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Investigating the Minimum Scan Parameters Required to Generate Free-Breathing Fast-Helical CT Scans Without Motion-Artifacts

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D Thomas

D Thomas1*, J Tan2 , J Neylon1 , T Dou1 , S Jani1 , J Lamb1 , D Low1 , (1) University of California, Los Angeles, Los Angeles, CA (2) Washington University in St. Louis, St. Louis, MO.


TH-C-18A-11 Thursday 10:15AM - 12:15PM Room: 18A

Purpose: A recently proposed 4D-CT protocol uses deformable registration of free-breathing fast-helical CT scans to generate a breathing motion model. In order to allow accurate registration, free-breathing images are required to be free of doubling-artifacts, which arise when tissue motion is greater than scan speed. This work identifies the minimum scanner parameters required to successfully generate free-breathing fast-helical scans without doubling-artifacts.

Methods: 10 patients were imaged under free breathing conditions 25 times in alternating directions with a 64-slice CT scanner using a low dose fast helical protocol. A high temporal resolution (0.1s) 4D-CT was generated using a patient specific motion model and patient breathing waveforms, and used as the input for a scanner simulation. Forward projections were calculated using helical cone-beam geometry (800 projections per rotation) and a GPU accelerated reconstruction algorithm was implemented. Various CT scanner detector widths and rotation times were simulated, and verified using a motion phantom. Doubling-artifacts were quantified in patient images using structural similarity maps to determine the similarity between axial slices.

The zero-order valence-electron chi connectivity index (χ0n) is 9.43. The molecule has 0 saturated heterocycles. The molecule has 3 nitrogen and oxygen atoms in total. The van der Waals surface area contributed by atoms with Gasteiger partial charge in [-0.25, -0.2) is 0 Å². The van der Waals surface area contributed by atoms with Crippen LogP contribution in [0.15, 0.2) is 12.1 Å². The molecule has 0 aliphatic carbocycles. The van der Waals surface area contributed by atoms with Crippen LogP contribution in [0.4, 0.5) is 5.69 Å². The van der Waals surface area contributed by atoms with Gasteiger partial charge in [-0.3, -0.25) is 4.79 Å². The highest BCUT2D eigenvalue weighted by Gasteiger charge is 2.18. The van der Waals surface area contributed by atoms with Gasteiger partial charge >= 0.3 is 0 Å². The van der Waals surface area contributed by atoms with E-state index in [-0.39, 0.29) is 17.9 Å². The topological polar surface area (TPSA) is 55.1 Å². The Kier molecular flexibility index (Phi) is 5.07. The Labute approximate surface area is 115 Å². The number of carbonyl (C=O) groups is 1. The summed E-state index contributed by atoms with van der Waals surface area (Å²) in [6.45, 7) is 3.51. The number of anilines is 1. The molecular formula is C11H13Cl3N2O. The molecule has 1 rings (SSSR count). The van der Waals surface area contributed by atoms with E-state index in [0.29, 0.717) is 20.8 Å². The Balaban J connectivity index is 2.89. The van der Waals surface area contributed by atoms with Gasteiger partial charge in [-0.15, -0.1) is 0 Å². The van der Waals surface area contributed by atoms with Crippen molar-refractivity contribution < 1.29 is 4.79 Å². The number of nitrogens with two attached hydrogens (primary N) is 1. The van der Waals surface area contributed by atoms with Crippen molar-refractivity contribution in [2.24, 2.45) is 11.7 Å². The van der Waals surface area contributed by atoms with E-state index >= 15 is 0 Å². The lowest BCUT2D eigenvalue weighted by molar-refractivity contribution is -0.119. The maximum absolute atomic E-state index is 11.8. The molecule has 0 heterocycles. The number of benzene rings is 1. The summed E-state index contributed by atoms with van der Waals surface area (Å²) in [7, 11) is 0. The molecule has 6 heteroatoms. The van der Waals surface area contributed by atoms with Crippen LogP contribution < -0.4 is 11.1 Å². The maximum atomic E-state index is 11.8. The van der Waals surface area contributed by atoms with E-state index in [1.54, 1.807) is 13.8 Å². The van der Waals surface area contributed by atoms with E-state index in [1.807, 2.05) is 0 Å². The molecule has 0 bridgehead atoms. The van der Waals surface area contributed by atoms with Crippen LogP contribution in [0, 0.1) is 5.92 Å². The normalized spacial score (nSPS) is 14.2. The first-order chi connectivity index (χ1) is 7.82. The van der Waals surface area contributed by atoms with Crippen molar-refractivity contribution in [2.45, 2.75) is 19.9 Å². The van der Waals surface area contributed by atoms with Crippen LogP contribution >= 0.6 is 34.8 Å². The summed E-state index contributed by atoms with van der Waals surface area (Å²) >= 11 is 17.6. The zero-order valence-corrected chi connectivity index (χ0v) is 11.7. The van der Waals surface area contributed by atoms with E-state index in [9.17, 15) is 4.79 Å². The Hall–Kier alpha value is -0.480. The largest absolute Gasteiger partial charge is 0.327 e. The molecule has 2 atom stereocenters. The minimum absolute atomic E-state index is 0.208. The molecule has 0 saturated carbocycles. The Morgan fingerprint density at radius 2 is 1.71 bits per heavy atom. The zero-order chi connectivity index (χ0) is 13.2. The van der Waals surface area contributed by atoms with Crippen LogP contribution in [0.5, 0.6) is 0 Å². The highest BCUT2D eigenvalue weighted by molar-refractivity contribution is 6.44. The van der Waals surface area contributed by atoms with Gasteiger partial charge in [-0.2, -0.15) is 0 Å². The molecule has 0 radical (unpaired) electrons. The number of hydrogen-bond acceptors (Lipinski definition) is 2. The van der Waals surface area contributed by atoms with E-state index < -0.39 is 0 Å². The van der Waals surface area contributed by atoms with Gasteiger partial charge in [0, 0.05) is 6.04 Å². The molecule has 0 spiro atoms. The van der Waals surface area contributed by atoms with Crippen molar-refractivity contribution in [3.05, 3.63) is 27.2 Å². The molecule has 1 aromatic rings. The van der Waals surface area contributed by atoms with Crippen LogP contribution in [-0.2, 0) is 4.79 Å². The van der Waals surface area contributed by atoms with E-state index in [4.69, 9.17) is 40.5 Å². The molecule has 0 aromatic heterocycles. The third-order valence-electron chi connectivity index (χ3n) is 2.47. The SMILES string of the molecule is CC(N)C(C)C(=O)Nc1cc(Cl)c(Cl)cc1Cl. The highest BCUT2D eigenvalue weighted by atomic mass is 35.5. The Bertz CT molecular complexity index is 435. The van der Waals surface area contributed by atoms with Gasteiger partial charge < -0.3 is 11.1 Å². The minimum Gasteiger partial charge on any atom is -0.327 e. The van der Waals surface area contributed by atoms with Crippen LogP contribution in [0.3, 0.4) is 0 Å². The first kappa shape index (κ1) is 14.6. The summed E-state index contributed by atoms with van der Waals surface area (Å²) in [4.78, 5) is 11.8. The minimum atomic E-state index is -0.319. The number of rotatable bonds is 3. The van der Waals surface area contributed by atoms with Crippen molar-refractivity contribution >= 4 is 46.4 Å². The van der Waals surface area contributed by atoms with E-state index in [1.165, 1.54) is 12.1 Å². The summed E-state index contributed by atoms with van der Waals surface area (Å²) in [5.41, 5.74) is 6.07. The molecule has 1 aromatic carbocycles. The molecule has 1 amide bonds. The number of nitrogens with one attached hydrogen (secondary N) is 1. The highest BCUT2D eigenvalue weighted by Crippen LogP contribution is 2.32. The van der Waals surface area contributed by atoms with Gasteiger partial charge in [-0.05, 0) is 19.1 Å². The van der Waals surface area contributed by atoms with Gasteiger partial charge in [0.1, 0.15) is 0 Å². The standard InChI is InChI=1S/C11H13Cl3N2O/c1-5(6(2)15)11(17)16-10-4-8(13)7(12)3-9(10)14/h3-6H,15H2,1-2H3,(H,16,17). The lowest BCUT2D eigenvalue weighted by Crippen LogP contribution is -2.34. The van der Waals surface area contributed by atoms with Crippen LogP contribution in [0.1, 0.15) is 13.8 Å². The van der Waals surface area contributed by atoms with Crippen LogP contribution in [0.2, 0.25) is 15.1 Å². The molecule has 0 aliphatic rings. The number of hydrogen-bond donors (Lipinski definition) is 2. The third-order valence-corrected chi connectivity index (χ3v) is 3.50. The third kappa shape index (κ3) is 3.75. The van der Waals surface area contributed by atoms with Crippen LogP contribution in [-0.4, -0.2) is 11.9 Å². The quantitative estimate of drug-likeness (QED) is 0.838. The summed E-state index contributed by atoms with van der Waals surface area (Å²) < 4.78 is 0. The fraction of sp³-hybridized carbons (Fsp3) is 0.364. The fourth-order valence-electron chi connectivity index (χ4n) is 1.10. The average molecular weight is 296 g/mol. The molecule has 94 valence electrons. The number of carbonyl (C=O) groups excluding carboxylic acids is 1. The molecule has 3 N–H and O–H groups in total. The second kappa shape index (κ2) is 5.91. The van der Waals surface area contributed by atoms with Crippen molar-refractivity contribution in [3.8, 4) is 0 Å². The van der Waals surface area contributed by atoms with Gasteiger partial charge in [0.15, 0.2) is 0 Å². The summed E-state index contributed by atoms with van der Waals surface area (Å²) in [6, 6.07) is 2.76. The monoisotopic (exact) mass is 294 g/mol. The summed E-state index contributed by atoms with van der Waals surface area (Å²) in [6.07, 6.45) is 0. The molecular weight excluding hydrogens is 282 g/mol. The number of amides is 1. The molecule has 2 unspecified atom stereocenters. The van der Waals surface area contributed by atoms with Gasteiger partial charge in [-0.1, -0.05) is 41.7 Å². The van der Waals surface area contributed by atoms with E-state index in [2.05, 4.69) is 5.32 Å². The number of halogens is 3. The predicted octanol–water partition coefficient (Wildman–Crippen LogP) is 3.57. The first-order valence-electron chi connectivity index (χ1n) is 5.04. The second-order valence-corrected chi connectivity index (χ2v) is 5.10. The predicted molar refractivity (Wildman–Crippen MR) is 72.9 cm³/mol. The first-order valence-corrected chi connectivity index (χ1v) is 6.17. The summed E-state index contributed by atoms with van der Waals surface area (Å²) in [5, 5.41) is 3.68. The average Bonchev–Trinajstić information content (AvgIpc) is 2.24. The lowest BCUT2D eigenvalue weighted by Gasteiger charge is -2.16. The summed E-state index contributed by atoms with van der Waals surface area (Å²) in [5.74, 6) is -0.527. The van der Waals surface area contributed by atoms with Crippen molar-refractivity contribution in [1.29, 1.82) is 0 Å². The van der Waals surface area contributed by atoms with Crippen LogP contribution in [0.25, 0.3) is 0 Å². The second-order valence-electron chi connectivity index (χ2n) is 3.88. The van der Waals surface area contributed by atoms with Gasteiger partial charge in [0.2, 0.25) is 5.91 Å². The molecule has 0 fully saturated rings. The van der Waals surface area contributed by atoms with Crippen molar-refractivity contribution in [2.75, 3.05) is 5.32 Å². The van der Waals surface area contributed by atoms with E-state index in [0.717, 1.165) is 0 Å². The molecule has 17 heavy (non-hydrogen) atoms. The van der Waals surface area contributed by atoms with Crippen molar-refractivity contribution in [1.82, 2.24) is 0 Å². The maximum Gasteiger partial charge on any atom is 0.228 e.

Results: Increasing amounts of doubling-artifacts were observed with increasing rotation times > 0.2s for 16x1mm slice scan geometry. No significant increase in doubling artifacts was observed for 64x1mm slice scan geometry up to 1.0s rotation time although blurring artifacts were observed >0.6s. Using a 16x1mm slice scan geometry, a rotation time of less than 0.3s (53mm/s scan speed) would be required to produce images of similar quality to a 64x1mm slice scan geometry.

Conclusion: The current generation of 16 slice CT scanners, which are present in most Radiation Oncology departments, are not capable of generating free-breathing sorting-artifact-free images in the majority of patients. The next generation of CT scanners should be capable of at least 53mm/s scan speed in order to use a fast-helical 4D-CT protocol to generate a motion-artifact free 4D-CT.

Funding Support, Disclosures, and Conflict of Interest: NIH R01CA096679

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